Author: Jeb Kinnison

Mostly harmless purveyor of gently-used memes. My latest book: "Red Queen: The substrate Wars," available at: Also see, "Bad Boyfriends: Using Attachment Theory to Avoid Mr. (or Ms.) Wrong and Make You a Better Partner," is now on sale exclusively for Kindle (this will change soon.) Get it at:

IVF Journey — Donor Eggs

Egg production in the human ovary

Oocytes and egg production

[cont’d from How our IVF Journey Began]

While we waited for husband’s second attempt at providing sperm, we started looking for a good egg donor. It’s kind of the Wild West, with little regulation and some donor agencies placing ads in college newspaper to entice young woe=men with promises of large fees (as much as $100K!) for “suitable” donors — there is great demand for certified excellent donors, with advanced degrees, Ivy League schools, being Asian (much IVF business in LA serves Chinese clients, who want a baby with US citizenship but are wary of having a child who doesn’t appear “different.”) The LA IVF clinics do a thriving business with the Chinese who have their IVF babies born in LA for US citizenship. Not to mention the thousands of Chinese birthmothers who fly in for a few week stay to have their babies here. Few countries would allow a mother to fly in as a tourist to have their children with automatic citizenship; various moves to limit birth citizenship in the US to those who have a permanent tie to the US (legal residence, employment in the US, etc.) have been floated but are quickly shot down as “xenophobic.”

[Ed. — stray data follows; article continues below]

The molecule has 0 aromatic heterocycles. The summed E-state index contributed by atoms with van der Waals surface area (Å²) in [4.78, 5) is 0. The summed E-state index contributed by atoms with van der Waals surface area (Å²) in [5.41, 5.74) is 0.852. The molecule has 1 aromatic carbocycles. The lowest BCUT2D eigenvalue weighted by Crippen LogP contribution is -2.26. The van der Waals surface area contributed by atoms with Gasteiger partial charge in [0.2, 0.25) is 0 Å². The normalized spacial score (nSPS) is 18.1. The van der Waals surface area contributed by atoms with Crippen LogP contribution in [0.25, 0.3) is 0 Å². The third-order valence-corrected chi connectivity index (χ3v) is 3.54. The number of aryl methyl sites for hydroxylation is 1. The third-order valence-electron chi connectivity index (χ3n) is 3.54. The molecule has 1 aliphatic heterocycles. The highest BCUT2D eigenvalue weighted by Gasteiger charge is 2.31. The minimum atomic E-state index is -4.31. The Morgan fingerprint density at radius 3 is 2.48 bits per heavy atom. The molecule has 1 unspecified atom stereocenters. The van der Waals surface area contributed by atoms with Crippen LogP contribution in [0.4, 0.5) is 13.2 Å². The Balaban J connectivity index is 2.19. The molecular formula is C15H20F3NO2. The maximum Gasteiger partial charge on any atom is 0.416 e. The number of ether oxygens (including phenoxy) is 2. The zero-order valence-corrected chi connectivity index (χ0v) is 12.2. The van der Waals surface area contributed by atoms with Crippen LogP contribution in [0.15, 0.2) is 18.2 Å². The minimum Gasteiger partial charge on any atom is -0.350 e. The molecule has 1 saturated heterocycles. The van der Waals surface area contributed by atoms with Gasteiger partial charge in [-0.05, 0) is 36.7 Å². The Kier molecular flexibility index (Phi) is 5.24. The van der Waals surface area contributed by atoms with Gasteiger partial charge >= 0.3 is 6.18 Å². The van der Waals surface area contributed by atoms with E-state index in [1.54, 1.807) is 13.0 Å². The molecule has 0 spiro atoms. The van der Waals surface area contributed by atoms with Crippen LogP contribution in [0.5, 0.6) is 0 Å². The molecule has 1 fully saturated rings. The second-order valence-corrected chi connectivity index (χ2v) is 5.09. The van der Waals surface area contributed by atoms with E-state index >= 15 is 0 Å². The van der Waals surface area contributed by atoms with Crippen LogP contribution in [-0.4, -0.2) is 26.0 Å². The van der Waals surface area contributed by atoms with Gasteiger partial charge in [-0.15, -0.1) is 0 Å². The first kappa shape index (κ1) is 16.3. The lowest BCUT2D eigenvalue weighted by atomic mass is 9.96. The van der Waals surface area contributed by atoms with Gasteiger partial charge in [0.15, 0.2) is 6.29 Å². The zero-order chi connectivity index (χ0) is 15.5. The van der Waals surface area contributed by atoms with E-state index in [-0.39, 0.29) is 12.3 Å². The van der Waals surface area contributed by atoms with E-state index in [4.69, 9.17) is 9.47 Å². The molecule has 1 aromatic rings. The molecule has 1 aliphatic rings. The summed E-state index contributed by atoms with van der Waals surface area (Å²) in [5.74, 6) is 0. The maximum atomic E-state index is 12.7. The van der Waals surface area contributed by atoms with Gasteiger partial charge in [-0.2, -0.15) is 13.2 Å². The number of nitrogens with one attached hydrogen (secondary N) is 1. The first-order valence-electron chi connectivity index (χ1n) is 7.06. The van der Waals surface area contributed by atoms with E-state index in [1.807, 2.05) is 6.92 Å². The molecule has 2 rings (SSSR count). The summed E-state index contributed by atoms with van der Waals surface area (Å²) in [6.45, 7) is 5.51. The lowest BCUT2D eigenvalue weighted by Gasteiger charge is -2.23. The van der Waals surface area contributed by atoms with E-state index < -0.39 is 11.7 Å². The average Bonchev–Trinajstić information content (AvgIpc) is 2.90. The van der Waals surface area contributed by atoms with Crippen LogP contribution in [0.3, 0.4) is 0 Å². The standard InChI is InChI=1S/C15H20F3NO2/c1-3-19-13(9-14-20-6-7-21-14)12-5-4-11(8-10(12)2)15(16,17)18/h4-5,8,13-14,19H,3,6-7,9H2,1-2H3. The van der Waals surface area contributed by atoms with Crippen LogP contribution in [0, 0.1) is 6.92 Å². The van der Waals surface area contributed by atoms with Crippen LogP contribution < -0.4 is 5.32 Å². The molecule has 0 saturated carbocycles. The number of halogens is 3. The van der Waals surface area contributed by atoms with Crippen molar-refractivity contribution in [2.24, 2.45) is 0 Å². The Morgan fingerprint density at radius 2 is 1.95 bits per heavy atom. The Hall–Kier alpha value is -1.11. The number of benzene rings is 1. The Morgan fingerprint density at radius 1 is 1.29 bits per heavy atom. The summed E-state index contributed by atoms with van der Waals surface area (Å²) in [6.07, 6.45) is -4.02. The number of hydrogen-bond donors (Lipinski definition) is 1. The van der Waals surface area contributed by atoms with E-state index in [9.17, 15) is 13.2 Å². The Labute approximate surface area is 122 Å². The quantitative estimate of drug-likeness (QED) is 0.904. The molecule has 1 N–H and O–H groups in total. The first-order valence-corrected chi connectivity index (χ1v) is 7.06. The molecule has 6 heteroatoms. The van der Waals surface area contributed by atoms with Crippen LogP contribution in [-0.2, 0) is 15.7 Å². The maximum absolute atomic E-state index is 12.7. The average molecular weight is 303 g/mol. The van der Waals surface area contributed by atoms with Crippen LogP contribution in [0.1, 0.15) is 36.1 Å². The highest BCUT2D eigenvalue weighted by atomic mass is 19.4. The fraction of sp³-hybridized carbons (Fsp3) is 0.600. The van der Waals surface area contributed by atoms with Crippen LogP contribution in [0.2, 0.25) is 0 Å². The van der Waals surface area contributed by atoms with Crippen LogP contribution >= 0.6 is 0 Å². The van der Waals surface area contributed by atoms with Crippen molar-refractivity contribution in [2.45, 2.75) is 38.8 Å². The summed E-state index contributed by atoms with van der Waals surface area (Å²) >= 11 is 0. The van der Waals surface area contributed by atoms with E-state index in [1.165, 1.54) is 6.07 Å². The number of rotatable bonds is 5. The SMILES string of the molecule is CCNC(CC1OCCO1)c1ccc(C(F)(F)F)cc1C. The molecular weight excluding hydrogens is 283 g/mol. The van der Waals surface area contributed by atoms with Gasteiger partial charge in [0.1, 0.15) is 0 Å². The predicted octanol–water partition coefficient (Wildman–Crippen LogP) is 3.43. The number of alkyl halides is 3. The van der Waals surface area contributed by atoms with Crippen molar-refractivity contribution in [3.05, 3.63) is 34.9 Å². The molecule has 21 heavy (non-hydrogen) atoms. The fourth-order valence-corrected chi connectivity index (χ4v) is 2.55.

IVF was pioneered and perfected in several countries, but LA has become a world center for intended parents from around the world(from Vogue): How California Became the World’s Fertility Treatment Destination “For a growing number of women worldwide, the often emotional struggle to get pregnant is leading to Los Angeles. With its top-notch tech and liberal laws, is California changing the business of giving birth?” Yes, it did.